), which refines the location into sub-compartments using a decision tree learned from data, and YimLOC (Shen and Burger, 2007
), which learns a decision tree for the mitochondrion compartment only using features that include predictions from SherLoc (Shatkay et al., 2007
), an abstract-based localization classifier. While the decision trees generated by these methods are often quite accurate, they are not intended to reflect sorting pathways, and they utilize features that, while useful for classification, are not related to the biochemical process of protein sorting.
In contrast to the global localization prediction methods, several experimental researchers have focused on trying to assign a specific sorting pathway to a small number of proteins. For example, proteins containing a signal peptide are exported through the secretory pathway (Lodish et al., 2003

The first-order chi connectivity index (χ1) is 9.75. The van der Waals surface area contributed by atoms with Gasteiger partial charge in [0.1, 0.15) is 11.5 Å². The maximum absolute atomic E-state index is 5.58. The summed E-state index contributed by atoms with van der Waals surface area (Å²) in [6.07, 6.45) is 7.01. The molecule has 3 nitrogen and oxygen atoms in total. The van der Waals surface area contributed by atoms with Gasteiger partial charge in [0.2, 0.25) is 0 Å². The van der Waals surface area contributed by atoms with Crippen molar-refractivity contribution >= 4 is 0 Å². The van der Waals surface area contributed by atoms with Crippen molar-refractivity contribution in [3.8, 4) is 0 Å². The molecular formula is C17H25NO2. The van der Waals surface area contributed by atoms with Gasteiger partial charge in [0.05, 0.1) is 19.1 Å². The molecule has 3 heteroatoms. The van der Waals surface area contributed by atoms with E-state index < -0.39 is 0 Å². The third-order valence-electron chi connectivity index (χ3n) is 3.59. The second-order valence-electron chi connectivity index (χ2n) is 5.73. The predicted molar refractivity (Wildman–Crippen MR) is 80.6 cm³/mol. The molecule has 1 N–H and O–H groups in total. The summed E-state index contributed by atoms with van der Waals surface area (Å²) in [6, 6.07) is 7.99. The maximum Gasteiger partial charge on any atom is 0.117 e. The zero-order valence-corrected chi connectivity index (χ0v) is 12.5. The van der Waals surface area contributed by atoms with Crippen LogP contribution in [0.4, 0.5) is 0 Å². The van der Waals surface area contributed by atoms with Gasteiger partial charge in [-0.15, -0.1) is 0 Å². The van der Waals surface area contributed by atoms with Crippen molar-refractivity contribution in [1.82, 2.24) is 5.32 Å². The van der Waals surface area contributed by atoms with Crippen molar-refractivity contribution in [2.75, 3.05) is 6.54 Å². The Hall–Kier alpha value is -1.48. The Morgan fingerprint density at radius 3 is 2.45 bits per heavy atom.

), while some proteins without a classical N-terminal signal peptide are found to be exported via the non-classical secretory pathway (Rubartelli and Sitia, 1997
). A number of computational methods were developed to use this information to predict, for a given pathway, whether a protein goes through that pathway or not based on its sequence—for example, SignalP (Bendtsen et al., 2004b
) and SecretomeP (Bendtsen et al., 2004a
). However, these methods rely on the pathway as an input and cannot be used to infer new pathways.
There are many methods developed for reconstruction of pathways of other types, for example, for signaling pathways (Ruths et al., 2008
; Bebek and Yang, 2007
; Scott et al., 2006
) and metabolic pathways (Dale et al., 2010
; Fischer and Sauer, 2005
; Covert et al., 2004